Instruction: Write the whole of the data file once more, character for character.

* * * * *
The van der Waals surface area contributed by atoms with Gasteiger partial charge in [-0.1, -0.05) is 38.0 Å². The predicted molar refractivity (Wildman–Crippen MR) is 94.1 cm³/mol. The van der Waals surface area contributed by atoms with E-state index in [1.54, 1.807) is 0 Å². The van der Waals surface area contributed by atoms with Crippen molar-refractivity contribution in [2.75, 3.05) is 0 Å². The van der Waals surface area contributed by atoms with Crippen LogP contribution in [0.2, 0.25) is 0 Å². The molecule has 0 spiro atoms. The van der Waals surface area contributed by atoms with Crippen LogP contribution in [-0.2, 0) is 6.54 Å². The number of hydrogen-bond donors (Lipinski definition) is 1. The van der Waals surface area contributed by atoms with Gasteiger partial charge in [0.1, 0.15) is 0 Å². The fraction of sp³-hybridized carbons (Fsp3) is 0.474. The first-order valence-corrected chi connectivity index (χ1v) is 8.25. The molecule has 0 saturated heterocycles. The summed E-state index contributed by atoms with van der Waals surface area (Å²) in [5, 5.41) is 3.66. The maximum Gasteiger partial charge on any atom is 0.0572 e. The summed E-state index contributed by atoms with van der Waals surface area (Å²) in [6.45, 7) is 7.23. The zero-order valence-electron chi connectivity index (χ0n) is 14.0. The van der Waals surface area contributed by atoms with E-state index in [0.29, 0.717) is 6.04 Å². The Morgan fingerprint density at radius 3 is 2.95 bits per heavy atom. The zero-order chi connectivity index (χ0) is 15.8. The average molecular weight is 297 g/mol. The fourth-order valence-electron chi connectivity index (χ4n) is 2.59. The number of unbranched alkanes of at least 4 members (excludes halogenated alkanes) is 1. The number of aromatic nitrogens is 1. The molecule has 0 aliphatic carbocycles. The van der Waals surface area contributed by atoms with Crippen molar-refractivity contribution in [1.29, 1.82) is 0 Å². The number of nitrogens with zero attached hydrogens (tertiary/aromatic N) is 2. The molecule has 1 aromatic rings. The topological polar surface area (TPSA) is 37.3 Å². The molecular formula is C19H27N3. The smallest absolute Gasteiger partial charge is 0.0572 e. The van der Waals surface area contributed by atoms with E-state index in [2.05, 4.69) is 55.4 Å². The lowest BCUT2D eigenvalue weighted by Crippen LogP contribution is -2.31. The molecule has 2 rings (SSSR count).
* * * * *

The van der Waals surface area contributed by atoms with Gasteiger partial charge in [-0.1, -0.05) is 38.0 Å². The predicted molar refractivity (Wildman–Crippen MR) is 94.1 cm³/mol. The van der Waals surface area contributed by atoms with E-state index in [1.54, 1.807) is 0 Å². The van der Waals surface area contributed by atoms with Crippen molar-refractivity contribution in [2.75, 3.05) is 0 Å². The van der Waals surface area contributed by atoms with Crippen LogP contribution in [0.2, 0.25) is 0 Å². The molecule has 0 spiro atoms. The van der Waals surface area contributed by atoms with Crippen LogP contribution in [-0.2, 0) is 6.54 Å². The number of hydrogen-bond donors (Lipinski definition) is 1. The van der Waals surface area contributed by atoms with Gasteiger partial charge in [0.1, 0.15) is 0 Å². The fraction of sp³-hybridized carbons (Fsp3) is 0.474. The first-order valence-corrected chi connectivity index (χ1v) is 8.25. The molecule has 0 saturated heterocycles. The summed E-state index contributed by atoms with van der Waals surface area (Å²) in [5, 5.41) is 3.66. The maximum Gasteiger partial charge on any atom is 0.0572 e. The summed E-state index contributed by atoms with van der Waals surface area (Å²) in [6.45, 7) is 7.23. The zero-order valence-electron chi connectivity index (χ0n) is 14.0. The van der Waals surface area contributed by atoms with E-state index in [0.29, 0.717) is 6.04 Å². The Morgan fingerprint density at radius 3 is 2.95 bits per heavy atom. The zero-order chi connectivity index (χ0) is 15.8. The average molecular weight is 297 g/mol. The fourth-order valence-electron chi connectivity index (χ4n) is 2.59. The number of unbranched alkanes of at least 4 members (excludes halogenated alkanes) is 1. The number of aromatic nitrogens is 1. The molecule has 0 aliphatic carbocycles. The van der Waals surface area contributed by atoms with Crippen molar-refractivity contribution in [1.29, 1.82) is 0 Å². The number of nitrogens with zero attached hydrogens (tertiary/aromatic N) is 2. The molecule has 1 aromatic rings. The topological polar surface area (TPSA) is 37.3 Å². The molecular formula is C19H27N3. The smallest absolute Gasteiger partial charge is 0.0572 e. The van der Waals surface area contributed by atoms with E-state index in [2.05, 4.69) is 55.4 Å². The lowest BCUT2D eigenvalue weighted by Crippen LogP contribution is -2.31. The molecule has 2 rings (SSSR count).